“Shoot Movies with Your iPhone, There Are No Excuses,” Soderbergh Says

January 27th, 2018
"Shoot Movies with Your iPhone, There Are No Excuses," Soderbergh Says

At Sundance 2018, Steven Soderbergh has given us an interesting glimpse into his rather secretive world.

In the article published by Indiewire: “Steven Soderbergh Says He’s Done Directing Studio Movies and Wants to Only Shoot on iPhones — Sundance 2018” Soderbergh expresses his frustrations as a filmmaker with the Hollywood establishment, and his excitement for the future, a future where he, (and anyone with a story to tell) can use a smartphone to create imagery that stands up even on the big screen.

While many filmmakers and gear related news portals have placed the emphasis on Soderbergh’s praises of the iPhone, I think there’s more to it than that. This is not about the iPhone, it’s not about the camera at all… and that, to me, is the real point. This is about filmmaking, filmmakers, finding an audience, and the commercial viability of film outside the studio system.

The Long Game

In an interview given at Sundance, Soderbergh explains his strategy, and his appetite to continue on a somewhat experimental path despite setbacks. “I’m playing a long game here,” he said. “I’m trying to develop an approach to putting out a movie in wide release that makes some kind of economic sense for the filmmakers and the people that have a participation in the movie. It’s going to take a while.”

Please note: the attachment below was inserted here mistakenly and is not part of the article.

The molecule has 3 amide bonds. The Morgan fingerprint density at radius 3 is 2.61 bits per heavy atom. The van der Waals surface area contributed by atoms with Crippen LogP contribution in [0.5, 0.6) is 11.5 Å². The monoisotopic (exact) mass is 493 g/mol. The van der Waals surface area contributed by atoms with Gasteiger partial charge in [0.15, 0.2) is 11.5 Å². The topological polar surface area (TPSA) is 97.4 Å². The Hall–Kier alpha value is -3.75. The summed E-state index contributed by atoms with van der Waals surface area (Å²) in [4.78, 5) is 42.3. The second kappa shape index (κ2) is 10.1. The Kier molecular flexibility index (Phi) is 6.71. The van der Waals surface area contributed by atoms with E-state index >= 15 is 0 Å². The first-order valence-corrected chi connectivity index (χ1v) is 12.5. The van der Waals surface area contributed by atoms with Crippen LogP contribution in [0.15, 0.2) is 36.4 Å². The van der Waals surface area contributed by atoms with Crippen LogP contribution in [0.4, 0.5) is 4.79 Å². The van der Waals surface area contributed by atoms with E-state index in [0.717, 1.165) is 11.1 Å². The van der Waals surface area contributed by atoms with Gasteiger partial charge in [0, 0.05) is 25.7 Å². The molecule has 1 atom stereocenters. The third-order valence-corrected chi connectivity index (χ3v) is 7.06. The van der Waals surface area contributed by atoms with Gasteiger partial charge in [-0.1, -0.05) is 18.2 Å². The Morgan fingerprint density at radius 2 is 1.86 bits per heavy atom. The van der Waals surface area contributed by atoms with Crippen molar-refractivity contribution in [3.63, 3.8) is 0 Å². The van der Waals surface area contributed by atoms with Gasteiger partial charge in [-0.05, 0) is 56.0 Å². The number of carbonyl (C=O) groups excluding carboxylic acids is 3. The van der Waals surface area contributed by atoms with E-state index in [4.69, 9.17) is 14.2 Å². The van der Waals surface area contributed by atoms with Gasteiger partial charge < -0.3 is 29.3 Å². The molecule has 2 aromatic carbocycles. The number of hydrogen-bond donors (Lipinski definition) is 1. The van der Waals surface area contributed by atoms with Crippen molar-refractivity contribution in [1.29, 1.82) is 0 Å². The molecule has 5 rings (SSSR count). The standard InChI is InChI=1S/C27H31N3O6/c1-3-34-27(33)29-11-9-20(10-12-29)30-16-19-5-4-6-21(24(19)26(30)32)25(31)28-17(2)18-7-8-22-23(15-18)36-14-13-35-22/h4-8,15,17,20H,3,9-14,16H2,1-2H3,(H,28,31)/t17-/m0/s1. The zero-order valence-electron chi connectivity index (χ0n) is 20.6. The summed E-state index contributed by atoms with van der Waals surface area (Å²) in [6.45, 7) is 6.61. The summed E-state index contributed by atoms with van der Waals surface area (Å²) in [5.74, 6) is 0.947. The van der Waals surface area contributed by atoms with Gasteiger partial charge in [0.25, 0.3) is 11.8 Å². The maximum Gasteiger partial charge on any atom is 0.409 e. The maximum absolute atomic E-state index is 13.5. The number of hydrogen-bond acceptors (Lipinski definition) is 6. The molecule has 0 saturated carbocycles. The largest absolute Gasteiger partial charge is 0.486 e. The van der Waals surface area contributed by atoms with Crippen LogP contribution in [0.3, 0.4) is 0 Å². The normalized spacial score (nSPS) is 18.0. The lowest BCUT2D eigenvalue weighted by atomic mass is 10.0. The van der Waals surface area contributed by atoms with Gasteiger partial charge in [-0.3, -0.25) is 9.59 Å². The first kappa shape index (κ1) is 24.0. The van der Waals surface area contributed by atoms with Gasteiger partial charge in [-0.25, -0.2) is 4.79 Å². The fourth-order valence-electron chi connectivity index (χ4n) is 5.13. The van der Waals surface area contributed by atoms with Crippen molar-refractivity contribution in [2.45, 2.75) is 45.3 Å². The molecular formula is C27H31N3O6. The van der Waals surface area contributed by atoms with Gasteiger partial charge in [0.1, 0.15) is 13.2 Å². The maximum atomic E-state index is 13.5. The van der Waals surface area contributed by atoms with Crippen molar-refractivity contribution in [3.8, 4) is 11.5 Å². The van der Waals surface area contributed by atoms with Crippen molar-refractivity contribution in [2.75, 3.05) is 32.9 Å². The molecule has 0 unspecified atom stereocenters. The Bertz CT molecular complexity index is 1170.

Taking the focus away from the expense and mechanics of filmmaking in the traditional sense… all the gear, the crew, the infrastructure, and instead concentrating on the heart and soul of telling the story, the performances and direction, may open up opportunities for many would-be filmmakers that may have a ton of talent, but no money.